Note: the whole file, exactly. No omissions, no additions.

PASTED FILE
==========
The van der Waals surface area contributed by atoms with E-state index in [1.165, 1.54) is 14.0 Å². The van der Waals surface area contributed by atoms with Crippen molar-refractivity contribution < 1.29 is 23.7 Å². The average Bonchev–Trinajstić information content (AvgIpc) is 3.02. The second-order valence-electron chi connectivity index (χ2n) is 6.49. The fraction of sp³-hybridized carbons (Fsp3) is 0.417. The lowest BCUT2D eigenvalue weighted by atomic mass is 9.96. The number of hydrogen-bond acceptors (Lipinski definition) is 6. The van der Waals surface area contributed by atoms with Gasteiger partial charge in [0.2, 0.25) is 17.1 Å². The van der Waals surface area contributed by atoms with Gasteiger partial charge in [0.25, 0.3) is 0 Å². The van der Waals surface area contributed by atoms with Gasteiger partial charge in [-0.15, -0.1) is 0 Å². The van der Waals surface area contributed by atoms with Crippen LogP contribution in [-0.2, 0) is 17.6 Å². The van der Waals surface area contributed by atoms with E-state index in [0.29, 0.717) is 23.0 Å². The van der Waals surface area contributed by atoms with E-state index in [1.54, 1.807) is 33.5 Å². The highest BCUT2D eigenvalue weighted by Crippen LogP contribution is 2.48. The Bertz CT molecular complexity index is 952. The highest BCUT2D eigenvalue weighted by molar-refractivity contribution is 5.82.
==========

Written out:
The van der Waals surface area contributed by atoms with E-state index in [1.165, 1.54) is 14.0 Å². The van der Waals surface area contributed by atoms with Crippen molar-refractivity contribution < 1.29 is 23.7 Å². The average Bonchev–Trinajstić information content (AvgIpc) is 3.02. The second-order valence-electron chi connectivity index (χ2n) is 6.49. The fraction of sp³-hybridized carbons (Fsp3) is 0.417. The lowest BCUT2D eigenvalue weighted by atomic mass is 9.96. The number of hydrogen-bond acceptors (Lipinski definition) is 6. The van der Waals surface area contributed by atoms with Gasteiger partial charge in [0.2, 0.25) is 17.1 Å². The van der Waals surface area contributed by atoms with Gasteiger partial charge in [0.25, 0.3) is 0 Å². The van der Waals surface area contributed by atoms with Gasteiger partial charge in [-0.15, -0.1) is 0 Å². The van der Waals surface area contributed by atoms with Crippen LogP contribution in [-0.2, 0) is 17.6 Å². The van der Waals surface area contributed by atoms with E-state index in [0.29, 0.717) is 23.0 Å². The van der Waals surface area contributed by atoms with E-state index in [1.54, 1.807) is 33.5 Å². The highest BCUT2D eigenvalue weighted by Crippen LogP contribution is 2.48. The Bertz CT molecular complexity index is 952. The highest BCUT2D eigenvalue weighted by molar-refractivity contribution is 5.82.